Full disclosure: I didn’t take this particular piece of advice. I decided to jump right into the deep-end and begin waking up at 5am. This ultimately wound up working but it also caused me to be a zombie for a couple of weeks. But with people that I work with, I have seen a better rate of success when they have eased into it.
The idea here is to make waking up early a part of your day that you don’t absolutely hate and that will be sustainable. So if you normally wake up each day at 7am but your goal is to start waking up at 5am each morning, then you work up to that target time with a schedule like this:
- Week 1: Wake up each morning at 6:30am
- Week 2: Wake up each morning at 6:00am
- Week 3: Wake up each morning at 5:30am
- Week 4: Wake up each morning at 5:00am (GOAL!)
Doing it this way is manageable and you’re not dramatically altering your schedule and your building on small wins each week.
Prepare the Night Before
Waking up early is uncomfortable at first and your mind is going to look for any excuses to make it more uncomfortable. You’re going to want to minimize this as much as possible.
By preparing the night before for the coming morning, you can dramatically increase your chances of success.
- Lay out your clothes
- Put your alarm clock/phone across the room so you have to get out of bed to turn it off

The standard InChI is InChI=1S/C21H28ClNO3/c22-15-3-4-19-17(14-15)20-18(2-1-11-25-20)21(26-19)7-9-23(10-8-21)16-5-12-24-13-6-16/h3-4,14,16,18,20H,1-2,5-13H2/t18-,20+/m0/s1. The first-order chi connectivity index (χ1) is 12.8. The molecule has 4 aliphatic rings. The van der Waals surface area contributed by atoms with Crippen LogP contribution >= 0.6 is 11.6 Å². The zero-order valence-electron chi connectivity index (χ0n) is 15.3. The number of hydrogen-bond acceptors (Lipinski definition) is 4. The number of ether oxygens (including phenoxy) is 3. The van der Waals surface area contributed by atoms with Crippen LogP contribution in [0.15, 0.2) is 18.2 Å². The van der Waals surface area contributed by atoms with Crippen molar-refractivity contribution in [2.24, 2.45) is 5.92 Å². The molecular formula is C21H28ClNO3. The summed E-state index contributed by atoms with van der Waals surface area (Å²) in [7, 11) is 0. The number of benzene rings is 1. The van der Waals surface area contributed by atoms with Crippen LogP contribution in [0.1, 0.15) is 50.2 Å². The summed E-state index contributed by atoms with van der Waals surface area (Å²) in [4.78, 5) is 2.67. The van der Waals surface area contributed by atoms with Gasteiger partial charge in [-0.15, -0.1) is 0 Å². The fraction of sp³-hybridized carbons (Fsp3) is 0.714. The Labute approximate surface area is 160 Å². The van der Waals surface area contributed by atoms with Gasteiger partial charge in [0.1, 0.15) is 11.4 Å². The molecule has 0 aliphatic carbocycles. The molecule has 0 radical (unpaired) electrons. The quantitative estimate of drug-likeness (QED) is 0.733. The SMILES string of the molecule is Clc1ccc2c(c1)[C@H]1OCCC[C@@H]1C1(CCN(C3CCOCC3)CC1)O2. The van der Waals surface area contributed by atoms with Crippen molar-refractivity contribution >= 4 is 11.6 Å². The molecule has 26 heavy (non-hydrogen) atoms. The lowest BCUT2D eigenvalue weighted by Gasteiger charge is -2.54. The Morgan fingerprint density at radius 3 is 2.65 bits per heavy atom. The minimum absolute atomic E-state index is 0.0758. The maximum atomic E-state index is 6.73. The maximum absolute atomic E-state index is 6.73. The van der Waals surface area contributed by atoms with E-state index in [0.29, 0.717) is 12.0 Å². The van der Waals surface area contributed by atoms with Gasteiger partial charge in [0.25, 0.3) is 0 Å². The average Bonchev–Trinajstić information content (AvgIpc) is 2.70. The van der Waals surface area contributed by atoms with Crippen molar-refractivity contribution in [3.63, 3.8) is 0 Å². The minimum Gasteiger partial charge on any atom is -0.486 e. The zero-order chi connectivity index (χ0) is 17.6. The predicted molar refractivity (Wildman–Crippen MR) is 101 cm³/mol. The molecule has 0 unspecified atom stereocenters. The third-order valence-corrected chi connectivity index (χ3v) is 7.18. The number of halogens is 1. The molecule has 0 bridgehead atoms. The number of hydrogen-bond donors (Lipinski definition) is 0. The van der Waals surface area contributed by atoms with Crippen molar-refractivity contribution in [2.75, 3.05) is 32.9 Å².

- Have your coffee/tea ready to go
- Know what you are going to do
Simple things that can make a big difference.
Have a Plan
You want to have something to look forward to in the morning. Something that is going to make you want to get out of bed.
When I go to sleep at night, I know exactly what I am going to be doing for the first hour of every morning (meditation, morning pages, affirmations and a gratitude list). The goal is to get a healthy routine that puts your mind in optimal shape for the rest of the day. And then to have this routine become a habit that is burned into your subconscious so that it’s not a struggle.
At the beginning, keep it simple. Do one thing that you enjoy and that is going to start your day in the right way (stretch, read part of a good book, walk your dog, listen to music, sit in silence for a few minutes).
Don’t overwhelm yourself.
It’s All in Your Mind
If you tell yourself that you are going to get enough sleep regardless of what time you are going to bed and truly believe that, you will help to program your subconscious mind to believe that.
Before we go to sleep at night, our minds can get into these vicious loops. Mine used to go something like this:
- 11:11pm Ugh, I need to wake up early tomorrow. I’m never going to get enough sleep.
- 11:43pm I really need to fall asleep right now. I’m only going to get 6 hours of sleep because I need to be up early to prepare for my meeting.
- 12:14am I can’t believe I’m still not asleep! What the hell is wrong with me! Shut off brain.
- 1:06am I can do this. I can do this. I can do this.
- 2:45am This sucks.